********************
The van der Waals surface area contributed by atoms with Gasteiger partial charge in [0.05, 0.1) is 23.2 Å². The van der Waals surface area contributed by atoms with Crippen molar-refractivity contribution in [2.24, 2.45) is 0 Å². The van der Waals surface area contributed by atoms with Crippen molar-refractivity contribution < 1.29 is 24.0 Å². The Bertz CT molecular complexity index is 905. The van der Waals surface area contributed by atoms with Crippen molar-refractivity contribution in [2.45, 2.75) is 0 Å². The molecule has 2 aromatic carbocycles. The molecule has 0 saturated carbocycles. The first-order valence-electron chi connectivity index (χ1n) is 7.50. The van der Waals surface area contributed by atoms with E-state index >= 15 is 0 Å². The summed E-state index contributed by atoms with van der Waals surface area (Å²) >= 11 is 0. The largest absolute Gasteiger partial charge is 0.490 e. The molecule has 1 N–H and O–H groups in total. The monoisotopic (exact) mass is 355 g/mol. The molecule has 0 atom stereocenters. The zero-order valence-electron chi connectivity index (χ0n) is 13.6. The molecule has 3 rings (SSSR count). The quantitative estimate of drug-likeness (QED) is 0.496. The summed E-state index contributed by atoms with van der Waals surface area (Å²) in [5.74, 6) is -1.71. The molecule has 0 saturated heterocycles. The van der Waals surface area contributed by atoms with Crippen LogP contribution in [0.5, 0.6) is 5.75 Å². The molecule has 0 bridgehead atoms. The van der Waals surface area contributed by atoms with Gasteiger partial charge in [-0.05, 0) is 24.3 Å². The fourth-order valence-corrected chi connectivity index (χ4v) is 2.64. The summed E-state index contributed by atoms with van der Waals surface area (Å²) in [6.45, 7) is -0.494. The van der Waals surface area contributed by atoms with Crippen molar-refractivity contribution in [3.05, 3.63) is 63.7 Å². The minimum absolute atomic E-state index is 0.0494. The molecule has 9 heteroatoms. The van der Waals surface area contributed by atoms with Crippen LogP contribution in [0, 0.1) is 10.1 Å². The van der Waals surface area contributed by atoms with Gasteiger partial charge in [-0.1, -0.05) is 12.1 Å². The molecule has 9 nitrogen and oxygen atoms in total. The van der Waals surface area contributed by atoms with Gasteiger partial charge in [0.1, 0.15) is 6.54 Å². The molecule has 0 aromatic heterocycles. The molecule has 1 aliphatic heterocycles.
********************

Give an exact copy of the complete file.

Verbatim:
The van der Waals surface area contributed by atoms with Gasteiger partial charge in [0.05, 0.1) is 23.2 Å². The van der Waals surface area contributed by atoms with Crippen molar-refractivity contribution in [2.24, 2.45) is 0 Å². The van der Waals surface area contributed by atoms with Crippen molar-refractivity contribution < 1.29 is 24.0 Å². The Bertz CT molecular complexity index is 905. The van der Waals surface area contributed by atoms with Crippen molar-refractivity contribution in [2.45, 2.75) is 0 Å². The molecule has 2 aromatic carbocycles. The molecule has 0 saturated carbocycles. The first-order valence-electron chi connectivity index (χ1n) is 7.50. The van der Waals surface area contributed by atoms with E-state index >= 15 is 0 Å². The summed E-state index contributed by atoms with van der Waals surface area (Å²) >= 11 is 0. The largest absolute Gasteiger partial charge is 0.490 e. The molecule has 1 N–H and O–H groups in total. The monoisotopic (exact) mass is 355 g/mol. The molecule has 0 atom stereocenters. The zero-order valence-electron chi connectivity index (χ0n) is 13.6. The molecule has 3 rings (SSSR count). The quantitative estimate of drug-likeness (QED) is 0.496. The summed E-state index contributed by atoms with van der Waals surface area (Å²) in [5.74, 6) is -1.71. The molecule has 0 saturated heterocycles. The van der Waals surface area contributed by atoms with Crippen LogP contribution in [0.5, 0.6) is 5.75 Å². The molecule has 0 bridgehead atoms. The van der Waals surface area contributed by atoms with Gasteiger partial charge in [-0.05, 0) is 24.3 Å². The fourth-order valence-corrected chi connectivity index (χ4v) is 2.64. The summed E-state index contributed by atoms with van der Waals surface area (Å²) in [6.45, 7) is -0.494. The van der Waals surface area contributed by atoms with Crippen molar-refractivity contribution in [3.05, 3.63) is 63.7 Å². The minimum absolute atomic E-state index is 0.0494. The molecule has 9 heteroatoms. The van der Waals surface area contributed by atoms with Crippen LogP contribution in [0, 0.1) is 10.1 Å². The van der Waals surface area contributed by atoms with Gasteiger partial charge in [-0.1, -0.05) is 12.1 Å². The molecule has 9 nitrogen and oxygen atoms in total. The van der Waals surface area contributed by atoms with Gasteiger partial charge in [0.1, 0.15) is 6.54 Å². The molecule has 0 aromatic heterocycles. The molecule has 1 aliphatic heterocycles.